This research starts from the study by Grice & Dugan (2001) which verified the sensitivity of bankruptcy prediction models to changings in the features of the investigated sample. The study showed that the investigated models’ accuracy was affected by the time-frame, the industry and the size of the firms which composed the investigated samples. Given these premises, we hypothesized that models applied to samples similar to the one used in their development should reach higher degrees of accuracy than models developed within different contexts. In order to verify this hypotesis, we tested four multivariate discriminant models, one developed within the American context and the others developed in Italy: Altman’s Z’-Score model (1993); Alberici’s model (1975); Bottani, Cipriani and Serao’s model (2004) and Luerti’s model (1992). We tested the four models twice: first on a sample of firms gone bankrupted within 2012 and 2014. Then on a sample equally composed by bankrupt and operating firms. Both samples were composed by firms located in the Emilia-Romagna region, in Northern Italy. The first phase of the analysis aimed at verifying the models’ predictive capacity, while the second phase aimed at verifying theirs discriminant capacity. The accuracy of the models was then assessed comparing the results of their application with the real status of each firm. The results show that even if the Italian models were developed using samples more similar to the one investigated in this research, Altman’s model reaches the highest degree of accuracy.

Does the development context affect bankruptcy prediction models' general accuracy? A comparative analysis of four multivariate discriminant models in the Italian context.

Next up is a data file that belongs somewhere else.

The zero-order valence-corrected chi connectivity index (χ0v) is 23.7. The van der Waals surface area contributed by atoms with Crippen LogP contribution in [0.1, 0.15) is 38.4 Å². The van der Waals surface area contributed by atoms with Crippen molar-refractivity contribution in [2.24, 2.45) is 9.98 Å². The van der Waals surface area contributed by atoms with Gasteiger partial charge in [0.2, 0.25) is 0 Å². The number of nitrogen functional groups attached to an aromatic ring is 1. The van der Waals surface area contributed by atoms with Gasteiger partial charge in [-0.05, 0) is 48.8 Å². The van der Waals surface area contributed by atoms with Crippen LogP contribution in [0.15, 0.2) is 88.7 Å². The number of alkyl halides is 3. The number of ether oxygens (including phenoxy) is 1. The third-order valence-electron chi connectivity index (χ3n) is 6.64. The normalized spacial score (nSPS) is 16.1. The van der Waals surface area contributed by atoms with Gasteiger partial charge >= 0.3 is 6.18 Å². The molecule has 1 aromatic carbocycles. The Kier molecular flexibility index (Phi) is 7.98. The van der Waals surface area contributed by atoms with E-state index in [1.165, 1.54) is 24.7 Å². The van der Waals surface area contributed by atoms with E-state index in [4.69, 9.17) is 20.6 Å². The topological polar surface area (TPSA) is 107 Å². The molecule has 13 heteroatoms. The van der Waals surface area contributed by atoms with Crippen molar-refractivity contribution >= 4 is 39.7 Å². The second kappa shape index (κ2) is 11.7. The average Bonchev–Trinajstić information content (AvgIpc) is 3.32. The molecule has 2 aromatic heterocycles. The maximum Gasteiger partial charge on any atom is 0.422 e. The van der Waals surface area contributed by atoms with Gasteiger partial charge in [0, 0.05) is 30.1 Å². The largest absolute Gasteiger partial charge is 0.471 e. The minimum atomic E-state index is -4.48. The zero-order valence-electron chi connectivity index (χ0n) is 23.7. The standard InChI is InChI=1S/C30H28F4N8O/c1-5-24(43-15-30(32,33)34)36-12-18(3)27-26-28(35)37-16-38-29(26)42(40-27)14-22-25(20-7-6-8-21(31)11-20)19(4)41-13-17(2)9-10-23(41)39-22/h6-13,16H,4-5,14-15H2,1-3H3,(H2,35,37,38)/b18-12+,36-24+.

CESTARI, GRETA;
2016

Abstract

This research starts from the study by Grice & Dugan (2001) which verified the sensitivity of bankruptcy prediction models to changings in the features of the investigated sample. The study showed that the investigated models’ accuracy was affected by the time-frame, the industry and the size of the firms which composed the investigated samples. Given these premises, we hypothesized that models applied to samples similar to the one used in their development should reach higher degrees of accuracy than models developed within different contexts. In order to verify this hypotesis, we tested four multivariate discriminant models, one developed within the American context and the others developed in Italy: Altman’s Z’-Score model (1993); Alberici’s model (1975); Bottani, Cipriani and Serao’s model (2004) and Luerti’s model (1992). We tested the four models twice: first on a sample of firms gone bankrupted within 2012 and 2014. Then on a sample equally composed by bankrupt and operating firms. Both samples were composed by firms located in the Emilia-Romagna region, in Northern Italy. The first phase of the analysis aimed at verifying the models’ predictive capacity, while the second phase aimed at verifying theirs discriminant capacity. The accuracy of the models was then assessed comparing the results of their application with the real status of each firm. The results show that even if the Italian models were developed using samples more similar to the one investigated in this research, Altman’s model reaches the highest degree of accuracy.
bankruptcy prediction models, predictive accuracy, multivariate discriminant analysis
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Utilizza questo identificativo per citare o creare un link a questo documento: http://hdl.handle.net/11584/190112
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